Entry Title: "
Henning Larsen Architects
Category: Professional, Industrial
Designer(s): Leading figures from Henning Larsen Architects:
Responsible Partner: Architect, Partner and Director
Project and Design Manager: Klaus Troldborg
Project Manager: Michael Horn
Lead Architect, Interior Design: Martha Lewis
Concept Design and Competition Manager:
Collaborators: Höhler+Partner, WES&Partner,
Ingenieurbüro Dr. Binnewies, DS-Plan AG, Schlegel
und Reußwig, Kardorff Ingenieure Lichtplanung and
Ippolito Fleitz Group
DESCRIPTION OF HENNING LARSEN ARCHITECTS
Henning Larsen Architects was founded in 1959 and is an international architecture
company with strong Scandinavian roots. Our goal is to create vibrant, sustainable buildings
that reach beyond themselves and become of durable value to the user and to the society
and culture that they are built into.
Henning Larsen Architects attaches great importance to designing environmentally friendly and integrated, energy-efficient solutions. Our projects are characterised by a high degree of social responsibility not only in relation to materials and production but also as regards
good, social and community-creating spaces.
For more information about Henning Larsen Architects and Spiegel Headquarters please
EXPLANATION OF THE ENTRY
The new Spiegel Headquarters forms part of an extensive development of Hamburgs inner harbour, HafenCity. With the completion of the new Spiegel Headquarters, the various
divisions of the media group are consolidated under one roof: Der Spiegel magazine,
Spiegel TV, Spiegel Online and the publishing division. Together with Ericus-Kontor, which forms part of the complex, the headquarters stands out as a landmark by the entrance to HafenCity.
13 national and international architecture studios participated in the competition for the new Spiegel Headquarters, and two projects were selected to proceed to the second stage.
Henning Larsen Architects won first prize and signed the contract with the German client, Robert Vogel GmbH & Co., in 2007.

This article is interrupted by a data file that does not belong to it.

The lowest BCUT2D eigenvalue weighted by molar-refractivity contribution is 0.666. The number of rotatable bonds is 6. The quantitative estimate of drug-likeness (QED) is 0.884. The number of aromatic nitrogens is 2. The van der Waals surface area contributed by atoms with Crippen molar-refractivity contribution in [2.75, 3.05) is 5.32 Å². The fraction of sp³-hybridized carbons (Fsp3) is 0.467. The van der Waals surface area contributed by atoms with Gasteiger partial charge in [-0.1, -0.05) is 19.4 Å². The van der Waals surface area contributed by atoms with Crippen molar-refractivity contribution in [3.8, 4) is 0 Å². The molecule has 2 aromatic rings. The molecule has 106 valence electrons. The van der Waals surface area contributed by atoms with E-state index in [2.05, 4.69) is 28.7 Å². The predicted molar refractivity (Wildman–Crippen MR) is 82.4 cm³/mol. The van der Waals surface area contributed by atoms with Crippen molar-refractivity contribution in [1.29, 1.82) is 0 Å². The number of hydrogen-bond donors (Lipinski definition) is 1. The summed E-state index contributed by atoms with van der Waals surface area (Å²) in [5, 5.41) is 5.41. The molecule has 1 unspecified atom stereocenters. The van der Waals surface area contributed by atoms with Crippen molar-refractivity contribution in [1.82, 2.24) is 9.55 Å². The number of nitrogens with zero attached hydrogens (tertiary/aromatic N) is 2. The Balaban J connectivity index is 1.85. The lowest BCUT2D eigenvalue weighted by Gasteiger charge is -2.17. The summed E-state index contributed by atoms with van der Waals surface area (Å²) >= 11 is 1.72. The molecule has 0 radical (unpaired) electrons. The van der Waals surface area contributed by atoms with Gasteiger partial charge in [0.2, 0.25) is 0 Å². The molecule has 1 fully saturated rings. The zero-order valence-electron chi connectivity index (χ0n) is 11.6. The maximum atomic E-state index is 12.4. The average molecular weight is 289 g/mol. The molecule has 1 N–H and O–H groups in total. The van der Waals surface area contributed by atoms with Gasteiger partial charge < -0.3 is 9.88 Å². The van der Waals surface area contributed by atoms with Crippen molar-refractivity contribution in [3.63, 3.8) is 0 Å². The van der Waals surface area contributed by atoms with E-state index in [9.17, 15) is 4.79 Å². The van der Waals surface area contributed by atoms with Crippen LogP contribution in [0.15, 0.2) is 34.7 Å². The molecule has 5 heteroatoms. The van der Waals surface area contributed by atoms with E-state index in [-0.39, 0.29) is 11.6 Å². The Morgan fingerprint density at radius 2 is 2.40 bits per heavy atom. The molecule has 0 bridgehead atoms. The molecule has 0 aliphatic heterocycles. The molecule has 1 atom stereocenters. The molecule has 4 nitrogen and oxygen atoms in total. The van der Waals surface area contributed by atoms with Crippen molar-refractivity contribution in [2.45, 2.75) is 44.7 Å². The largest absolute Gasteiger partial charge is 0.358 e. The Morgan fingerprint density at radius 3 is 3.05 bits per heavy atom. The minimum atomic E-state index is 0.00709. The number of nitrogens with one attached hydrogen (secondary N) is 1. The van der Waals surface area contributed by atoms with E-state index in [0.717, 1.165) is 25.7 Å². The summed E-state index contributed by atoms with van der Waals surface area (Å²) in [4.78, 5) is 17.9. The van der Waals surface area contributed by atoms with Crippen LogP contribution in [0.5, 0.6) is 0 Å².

Henning Larsen Architects has developed the project through the detailed design stage.
The process included the design of all essential architectural details and the selection of materials. Subsequently, the local architect, Hhler+Partner, completed the project,
including tender and construction management.
Green Dot Award Category: Build, Industrial
As one of the first and most sustainable buildings in Hamburg, Spiegel Headquarters has been awarded the prestigious award Hafencity Umweltszeichen Gold. The sustainability certification of HafenCity which is considered a forerunner of the German DGNB standard
in green building takes a holistic approach to sustainability and incorporates everything from energy and resource consumption through economy and indoor climate to social aspects. In order to win a gold medal, three out of five categories must achieve gold. The Spiegel Headquarters is precertified for a gold medal, since four out of five categories meet
the requirements for gold. Thus, the building is one of the most sustainable large-scale buildings in Germany. The final granting will not take place until the completed building has been tested and meets requirements.
All materials applied have been thoroughly examined. Products containing PVC or other blacklisted substances have been avoided, and the materials ability to create a good indoor climate has been measured.
The specific requirements for the emission of substances (TVOC less than 1.5 mg/m3),
elimination of biocides and formaldehydes and halogen-free fire protection are met.
Mechanical ventilation and the possibility to open the individual windows ensure a high air quality throughout the building.
A minimum of 20% of the functional areas should be suitable for allergic people, which means that all materials and solutions have been tested in relation to how easy they are to clean.
FSC-certified wood is the only type of wood used in the building. The wood has a warm
expression and creates a connection to nature and the overall green intentions of the
building. On the interior, German oak wood and German natural stone have been used to root the building in the local context and reduce energy consumption for transportation.
To achieve a low energy consumption of 80 kwh/m2/year, a number of sustainable solutions
have been incorporated into the design of the building. The facade of the glass cube is a